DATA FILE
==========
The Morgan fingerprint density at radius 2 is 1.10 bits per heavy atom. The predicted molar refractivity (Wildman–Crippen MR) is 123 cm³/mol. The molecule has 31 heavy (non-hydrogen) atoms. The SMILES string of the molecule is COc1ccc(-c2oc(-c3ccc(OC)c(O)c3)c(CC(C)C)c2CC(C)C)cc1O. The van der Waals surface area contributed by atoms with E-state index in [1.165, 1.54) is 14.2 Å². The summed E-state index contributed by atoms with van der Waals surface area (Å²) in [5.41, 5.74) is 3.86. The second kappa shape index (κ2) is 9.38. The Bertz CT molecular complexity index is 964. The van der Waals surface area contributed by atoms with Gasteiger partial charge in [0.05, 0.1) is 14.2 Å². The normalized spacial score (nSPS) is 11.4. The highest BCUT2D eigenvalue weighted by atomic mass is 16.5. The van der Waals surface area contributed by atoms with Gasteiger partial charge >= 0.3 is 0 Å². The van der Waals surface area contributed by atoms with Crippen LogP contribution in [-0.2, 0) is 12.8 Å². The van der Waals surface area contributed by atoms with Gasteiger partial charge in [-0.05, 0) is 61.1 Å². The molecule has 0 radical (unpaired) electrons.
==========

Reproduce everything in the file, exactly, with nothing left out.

The Morgan fingerprint density at radius 2 is 1.10 bits per heavy atom. The predicted molar refractivity (Wildman–Crippen MR) is 123 cm³/mol. The molecule has 31 heavy (non-hydrogen) atoms. The SMILES string of the molecule is COc1ccc(-c2oc(-c3ccc(OC)c(O)c3)c(CC(C)C)c2CC(C)C)cc1O. The van der Waals surface area contributed by atoms with E-state index in [1.165, 1.54) is 14.2 Å². The summed E-state index contributed by atoms with van der Waals surface area (Å²) in [5.41, 5.74) is 3.86. The second kappa shape index (κ2) is 9.38. The Bertz CT molecular complexity index is 964. The van der Waals surface area contributed by atoms with Gasteiger partial charge in [0.05, 0.1) is 14.2 Å². The normalized spacial score (nSPS) is 11.4. The highest BCUT2D eigenvalue weighted by atomic mass is 16.5. The van der Waals surface area contributed by atoms with Gasteiger partial charge >= 0.3 is 0 Å². The van der Waals surface area contributed by atoms with Crippen LogP contribution in [-0.2, 0) is 12.8 Å². The van der Waals surface area contributed by atoms with Gasteiger partial charge in [-0.05, 0) is 61.1 Å². The molecule has 0 radical (unpaired) electrons.